I’ve mentioned before that I don’t drink alcohol. It’s a decision I made a long time ago for my own health and well-being, and I feel confident in this decision.
The majority of my generation, though, tends to socialize in establishments where alcohol is served. Many people report first meeting their significant others at bars. Coworkers go out for happy hours together after a long day at the office. Friends catch up over drinks.
Along with a few friends who avoid alcohol for similar – or different – reasons, I find it a challenge to come up with any other venue that is so conducive to relationship-building. Especially among people my age – the ones I’m primarily looking to meet – everyone seems to congregate almost exclusively at places where alcohol is flowing when they want to socialize.
My teetotaler friends and I often ask ourselves the same question: “Where can I meet people without going to a bar?”
There isn’t always a great solution to this question. But whether you’re looking for your future spouse or a squad to call your own, there are a few places I’ve found millennials tend to lurk:
- The gym. Whether it’s the nearest YMCA or a specialty fitness club, young people abound. Statistics say we’re the most likely group to exercise, and those who are working professionals can probably afford the membership fees. Try joining a class that piques your interest – Zumba, cycling, kickboxing – or just jog around the track once a week. Or walk. Or run. Do your thing, and you’ll probably start crossing paths with others who like to do the same thing.
- Church. I know. Church “singles” groups sometimes have the worst reputations, and lots of times they deserve them. But there are also some great ones out there, especially at larger churches, and they can be full of fellow young adults hoping to make solid friends and/or walk down the aisle. If you’re lucky, your church (or a church in your area) will have more than one group going – groups for never-marrieds, single moms, young professionals, divorcees, etc.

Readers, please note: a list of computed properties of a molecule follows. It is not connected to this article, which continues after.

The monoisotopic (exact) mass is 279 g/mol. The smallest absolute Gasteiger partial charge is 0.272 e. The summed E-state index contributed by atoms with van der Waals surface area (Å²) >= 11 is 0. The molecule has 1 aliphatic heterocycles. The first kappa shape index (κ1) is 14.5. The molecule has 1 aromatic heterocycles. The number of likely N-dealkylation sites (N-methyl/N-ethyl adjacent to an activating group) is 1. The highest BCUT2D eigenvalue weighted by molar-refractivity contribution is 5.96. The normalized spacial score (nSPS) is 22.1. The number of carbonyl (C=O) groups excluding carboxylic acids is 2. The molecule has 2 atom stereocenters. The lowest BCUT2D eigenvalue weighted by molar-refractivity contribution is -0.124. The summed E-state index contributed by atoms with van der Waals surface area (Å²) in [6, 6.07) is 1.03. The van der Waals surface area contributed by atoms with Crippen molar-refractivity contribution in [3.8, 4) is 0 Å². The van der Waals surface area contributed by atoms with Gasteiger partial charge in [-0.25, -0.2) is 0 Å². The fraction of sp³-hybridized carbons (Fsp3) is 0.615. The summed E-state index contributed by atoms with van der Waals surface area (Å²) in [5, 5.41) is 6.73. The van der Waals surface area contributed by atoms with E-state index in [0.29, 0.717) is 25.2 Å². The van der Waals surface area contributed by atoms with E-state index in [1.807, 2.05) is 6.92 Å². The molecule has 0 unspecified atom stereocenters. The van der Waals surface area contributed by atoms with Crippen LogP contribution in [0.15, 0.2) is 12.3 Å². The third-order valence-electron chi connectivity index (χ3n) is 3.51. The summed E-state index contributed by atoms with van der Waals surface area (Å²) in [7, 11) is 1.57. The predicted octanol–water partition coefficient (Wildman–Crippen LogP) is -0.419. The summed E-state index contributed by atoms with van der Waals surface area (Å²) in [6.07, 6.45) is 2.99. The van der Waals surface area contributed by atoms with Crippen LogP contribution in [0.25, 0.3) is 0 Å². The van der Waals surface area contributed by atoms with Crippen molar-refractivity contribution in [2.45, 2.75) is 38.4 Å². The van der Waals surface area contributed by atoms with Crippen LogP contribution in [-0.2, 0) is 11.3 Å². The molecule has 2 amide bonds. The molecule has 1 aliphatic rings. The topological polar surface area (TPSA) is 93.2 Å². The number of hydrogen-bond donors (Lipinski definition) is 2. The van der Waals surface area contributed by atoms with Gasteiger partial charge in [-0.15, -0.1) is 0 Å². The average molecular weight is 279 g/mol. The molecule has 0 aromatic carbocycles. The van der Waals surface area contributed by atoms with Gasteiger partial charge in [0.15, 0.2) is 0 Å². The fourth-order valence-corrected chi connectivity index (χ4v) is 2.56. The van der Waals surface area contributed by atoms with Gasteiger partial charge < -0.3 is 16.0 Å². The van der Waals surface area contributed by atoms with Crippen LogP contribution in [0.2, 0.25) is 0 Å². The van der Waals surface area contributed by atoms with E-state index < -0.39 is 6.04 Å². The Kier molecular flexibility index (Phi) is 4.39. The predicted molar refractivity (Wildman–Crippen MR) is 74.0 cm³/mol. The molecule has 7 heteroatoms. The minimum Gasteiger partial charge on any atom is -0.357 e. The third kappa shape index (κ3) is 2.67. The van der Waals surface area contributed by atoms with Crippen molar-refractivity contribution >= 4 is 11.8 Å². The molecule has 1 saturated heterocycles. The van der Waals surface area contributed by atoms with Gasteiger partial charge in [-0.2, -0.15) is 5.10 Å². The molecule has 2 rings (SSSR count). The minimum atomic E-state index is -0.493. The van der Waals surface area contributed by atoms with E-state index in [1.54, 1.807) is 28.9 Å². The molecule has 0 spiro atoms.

- College. This goes without saying, but if you’re a traditional student enrolled in school, there are people your age all around you – in your classes, in the dorms, at campus events, all over the place! Get involved, introduce yourself, and befriend people hanging out in the same places you like to frequent.
- Weddings. If your high school bestie or college roommate is getting hitched, you have the perfect opportunity to spend an evening surrounded by people your age. Especially if you’re in the wedding party and will be sitting at the head table or on a bus with your friend’s other nearest and dearest pals. Smile and engage interesting people in conversation. Your friend will probably be trying to introduce you to others (or set you up with them), anyway.
- Coffee shops. We millennials love our caffeine! Bring your laptop and get some work done while you people-watch, or meet a friend for PSLs. Bonus points if you go for an open mic night or similar event, when you’re more likely to actually socialize with others who are probably there for the same reason.
- Community ed classes. Are you passionate about photography? Basketball? Mexican food? Sign up for a class in your area and start chatting up others with the same interests.
- Volunteer activities. I’ve met friends of all ages while we’ve volunteered together, both short-term and long-term. Most of my experiences volunteering have been at church – in the nursery, in the library, at VBS, hanging out with teenagers – I’ve done it all, and they’re almost always in need of extra volunteers. If you like animals, check out the humane society. If you have a heart for the homeless, serve at a soup kitchen. Or go on a missions trip. Or deliver meals on wheels. There is no shortage of opportunities!